It’s a bit cliche, but true nonetheless: ‘Change is the only constant’. If you’re looking to run a successful business in a dynamic, consumer-driven and globally competitive market, this zen-like motivational poster quote should be your mantra. Today, change management in your organization is not just your ticket to success. it’s also the way to ensure a competitive edge that will help you survive.
There’s a broad selection of approaches and change management models available. Whichever you decide on, We’ve collected 10 proven activities to help you implement them effectively. But before we discuss the “how”, let us first define what change management actually is.
What is change management?
Change management is the application of processes, methods, body of knowledge, skills, and experience to bring about the people side of change, thus optimizing the benefits of an initiative. – Daniel Lock
Change is the transition from one state to another. We all experience change in all aspects of our lives, whether we want to or not. It can be motivated by internal forces, or external demands and constraints. It can be expected and planned, or a complete surprise. Some changes can be minor, while some turn your world upside-down. However, most changes you face in your personal life don’t require the involvement of more than a handful of people. In business, it doesn’t work quite like that.
When it comes to business, undertaking an organizational change means giving structure to the process of transition from the “now” to the desired future outcome. This transition cannot happen without the employees affected by the process and its results taking an active part in it. To make a business initiative a success, you need to get your employees on-board and involved in its adoption. Change management aims to do just that.
Why you need to manage change in your business
People are different. While some welcome change and embrace it, others resist it and some might even be upset by it.
Like Janice from Accounting. Always rolling her eyes even at the smallest of changes that somehow alter her daily routine. Because she just doesn’t give a &#%.
Change management is necessary because it provides the process, tools, and approaches to bring about the individual transitions that make up the overall organizational change.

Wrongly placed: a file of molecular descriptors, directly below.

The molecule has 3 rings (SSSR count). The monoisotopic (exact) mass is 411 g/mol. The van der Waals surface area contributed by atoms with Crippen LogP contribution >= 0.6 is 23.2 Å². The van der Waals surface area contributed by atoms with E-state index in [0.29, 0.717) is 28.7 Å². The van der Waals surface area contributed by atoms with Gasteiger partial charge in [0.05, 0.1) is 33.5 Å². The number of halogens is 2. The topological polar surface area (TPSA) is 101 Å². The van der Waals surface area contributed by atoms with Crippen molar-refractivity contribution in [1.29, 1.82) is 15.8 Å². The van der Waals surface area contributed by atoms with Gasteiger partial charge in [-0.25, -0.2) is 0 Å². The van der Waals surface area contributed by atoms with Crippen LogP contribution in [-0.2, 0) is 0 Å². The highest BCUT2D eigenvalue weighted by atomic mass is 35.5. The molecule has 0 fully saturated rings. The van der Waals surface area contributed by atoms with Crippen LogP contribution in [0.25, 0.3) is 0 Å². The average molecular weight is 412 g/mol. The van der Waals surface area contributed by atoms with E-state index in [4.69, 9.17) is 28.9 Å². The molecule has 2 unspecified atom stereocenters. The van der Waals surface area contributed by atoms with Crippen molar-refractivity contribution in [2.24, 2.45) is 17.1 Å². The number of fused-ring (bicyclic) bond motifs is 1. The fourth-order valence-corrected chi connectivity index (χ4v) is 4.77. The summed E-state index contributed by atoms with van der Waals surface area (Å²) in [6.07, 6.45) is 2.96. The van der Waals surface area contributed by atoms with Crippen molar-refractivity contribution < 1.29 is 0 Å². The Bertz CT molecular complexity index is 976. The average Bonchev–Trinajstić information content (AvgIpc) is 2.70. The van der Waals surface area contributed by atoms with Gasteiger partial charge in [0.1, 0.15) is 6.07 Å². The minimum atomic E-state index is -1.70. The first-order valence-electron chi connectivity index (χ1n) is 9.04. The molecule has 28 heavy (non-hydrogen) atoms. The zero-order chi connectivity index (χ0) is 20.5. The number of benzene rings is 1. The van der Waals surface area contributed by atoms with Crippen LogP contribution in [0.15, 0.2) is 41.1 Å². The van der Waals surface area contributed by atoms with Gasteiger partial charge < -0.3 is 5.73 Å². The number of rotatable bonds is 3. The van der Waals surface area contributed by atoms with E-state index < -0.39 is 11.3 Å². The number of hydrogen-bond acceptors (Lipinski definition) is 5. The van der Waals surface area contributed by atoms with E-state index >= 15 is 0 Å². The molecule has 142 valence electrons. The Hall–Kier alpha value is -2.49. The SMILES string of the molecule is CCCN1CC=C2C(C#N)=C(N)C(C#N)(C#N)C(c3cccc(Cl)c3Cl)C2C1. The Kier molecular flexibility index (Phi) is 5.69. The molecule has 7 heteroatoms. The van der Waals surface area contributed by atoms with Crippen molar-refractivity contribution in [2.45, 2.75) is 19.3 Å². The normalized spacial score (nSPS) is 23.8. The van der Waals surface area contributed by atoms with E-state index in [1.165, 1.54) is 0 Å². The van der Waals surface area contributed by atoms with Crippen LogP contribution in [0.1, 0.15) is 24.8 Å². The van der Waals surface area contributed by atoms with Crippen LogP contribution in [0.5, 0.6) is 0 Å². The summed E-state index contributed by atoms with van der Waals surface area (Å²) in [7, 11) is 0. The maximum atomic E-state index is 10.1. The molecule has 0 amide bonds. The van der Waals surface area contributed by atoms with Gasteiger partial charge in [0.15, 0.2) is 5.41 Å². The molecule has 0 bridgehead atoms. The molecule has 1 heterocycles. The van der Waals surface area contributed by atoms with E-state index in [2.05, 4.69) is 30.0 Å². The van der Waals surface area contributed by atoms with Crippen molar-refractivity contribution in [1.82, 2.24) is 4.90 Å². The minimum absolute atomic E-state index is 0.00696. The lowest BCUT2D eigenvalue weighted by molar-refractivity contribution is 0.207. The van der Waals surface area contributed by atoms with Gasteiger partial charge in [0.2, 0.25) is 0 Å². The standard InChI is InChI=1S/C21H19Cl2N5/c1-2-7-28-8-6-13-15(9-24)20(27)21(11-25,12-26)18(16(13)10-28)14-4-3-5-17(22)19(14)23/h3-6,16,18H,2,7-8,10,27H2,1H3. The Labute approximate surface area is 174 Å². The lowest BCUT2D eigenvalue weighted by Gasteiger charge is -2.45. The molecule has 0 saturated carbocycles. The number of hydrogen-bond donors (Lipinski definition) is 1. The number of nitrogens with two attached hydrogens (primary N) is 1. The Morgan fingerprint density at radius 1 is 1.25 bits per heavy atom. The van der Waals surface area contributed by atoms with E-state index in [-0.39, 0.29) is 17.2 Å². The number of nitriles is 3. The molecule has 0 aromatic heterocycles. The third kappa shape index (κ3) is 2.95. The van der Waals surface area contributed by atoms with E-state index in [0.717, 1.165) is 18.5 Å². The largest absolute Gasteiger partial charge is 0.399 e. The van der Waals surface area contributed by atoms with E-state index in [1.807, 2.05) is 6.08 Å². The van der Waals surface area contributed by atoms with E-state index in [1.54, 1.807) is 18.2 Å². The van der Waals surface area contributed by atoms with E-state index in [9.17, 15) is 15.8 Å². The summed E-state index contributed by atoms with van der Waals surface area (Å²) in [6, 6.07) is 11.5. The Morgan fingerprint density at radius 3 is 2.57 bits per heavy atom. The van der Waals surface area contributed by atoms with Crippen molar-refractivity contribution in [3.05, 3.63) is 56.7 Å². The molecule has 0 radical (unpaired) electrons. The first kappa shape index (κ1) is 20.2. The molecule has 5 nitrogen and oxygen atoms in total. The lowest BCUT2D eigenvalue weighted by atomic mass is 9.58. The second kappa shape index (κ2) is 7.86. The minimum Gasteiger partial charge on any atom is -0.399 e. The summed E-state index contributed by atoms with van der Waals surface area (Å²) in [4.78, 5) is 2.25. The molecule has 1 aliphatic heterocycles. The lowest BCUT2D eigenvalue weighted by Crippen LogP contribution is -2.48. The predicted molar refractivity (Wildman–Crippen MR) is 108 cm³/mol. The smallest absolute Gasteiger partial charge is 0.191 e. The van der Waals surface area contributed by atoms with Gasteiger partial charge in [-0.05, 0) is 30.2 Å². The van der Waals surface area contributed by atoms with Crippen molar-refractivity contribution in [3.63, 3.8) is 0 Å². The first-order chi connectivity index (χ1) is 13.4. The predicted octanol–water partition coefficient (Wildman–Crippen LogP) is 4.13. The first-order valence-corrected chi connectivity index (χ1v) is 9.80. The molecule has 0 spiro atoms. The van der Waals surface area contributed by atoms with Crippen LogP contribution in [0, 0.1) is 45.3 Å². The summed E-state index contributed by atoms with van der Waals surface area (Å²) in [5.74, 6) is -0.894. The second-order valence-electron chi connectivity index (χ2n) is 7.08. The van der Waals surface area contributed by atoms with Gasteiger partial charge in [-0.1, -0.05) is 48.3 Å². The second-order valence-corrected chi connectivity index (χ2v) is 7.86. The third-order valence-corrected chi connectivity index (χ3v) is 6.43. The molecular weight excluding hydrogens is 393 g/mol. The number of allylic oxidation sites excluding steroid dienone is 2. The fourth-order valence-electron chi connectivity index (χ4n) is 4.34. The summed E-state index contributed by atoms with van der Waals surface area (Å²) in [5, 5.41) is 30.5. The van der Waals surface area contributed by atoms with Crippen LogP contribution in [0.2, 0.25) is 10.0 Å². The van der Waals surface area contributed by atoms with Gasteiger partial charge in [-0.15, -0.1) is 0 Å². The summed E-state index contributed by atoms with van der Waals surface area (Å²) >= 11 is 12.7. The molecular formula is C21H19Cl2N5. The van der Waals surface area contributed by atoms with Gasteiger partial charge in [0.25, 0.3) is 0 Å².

IBM’s survey found that change management executives listed “people factors” as the biggest barriers to success: Changing mindsets and attitudes – 58%, Corporate Culture – 49%, Lack of senior management support – 32%. these findings could easily explain why 48% of strategic initiatives fail.
Without successful change management, your organization will fail to respond to external drivers for change. Strategic organizational initiatives, intended to grow your business in an increasingly competitive environment, will fail in nearly half the cases. But don’t lose hope – there’s a lot you can do to successfully manage organizational change.
Top 10 Change Management Activities
Normally, we seek out change management activities when preparing to deal with an oncoming change, or looking to successfully execute an organizational transition of some sort. What we sometimes neglect to do is consider long-term change management activities that provide tools and processes to support more than a single initiative (either consecutively or concurrently).
Some change management strategies, applied and executed with one initiative, can then be used when promoting another. We call this “recycling” and we are big supporters of this eco-conscious approach. In the list of strategies below, We made sure to include some tips on recycling strategies and tools. As you will see, some strategies that seem very initiative-specific can be beneficial beyond the scope of a specific change initiative.
Start with Identification
The employees affected by the initiative are often those crucial to its success. So the first thing you must do is identify and categorize the three different employee types, and create a different approach and communication tactics for each.
1. Spot The Rebel Stronghold (the rebel)
Rebellions are best nipped in the bud, just ask Darth Vader. Identify your most resistant employees then figure out what it is holding them back. Some negative attitudes and “alternative facts” can spread like a virus in an organization, creating massive hurdles. By identifying these common causes for resistance, you can then try to discern them, or alternatively, adjust the transition so that it accommodates the needs and demands of the resistant employees.
2. Embrace Your Change Ambassadors (the recruit)
Early adopters are quite easy to identify. They’re usually the ones with the latest gadgets on their desks and geeky t-shirts as their casual work attire. These are the best ambassadors of change for you to recruit and embrace as leaders, sources of valuable insights, and spokesmen on your behalf in their teams and department. They might just have better success at reaching Janice to make her give a &^@# than you do.
3. Those Who Need a Nudge (the bystander)
The third group of employees are the passive ones. The neutral bystander, so to speak. They are likely to go with the flow, IF you can generate enough change momentum after completing steps 1 and 2. The bystander might simply not understand it or know enough about its repercussions on their day-to-day work functions.
Or they could just not care, like Janice from accounting. Identifying the reasons for the lack of participation or interest can help you start planning the optimal tactics to get these employees to (hopefully) become change ambassadors.
In the long run, identifying and categorizing employees as anti, pro or indifferent to organizational change can help you approach future initiatives (or present ones) knowing what to expect. In addition, learning more about your employees and their general attitudes toward change, can offer invaluable insights that go far beyond a specific transition process.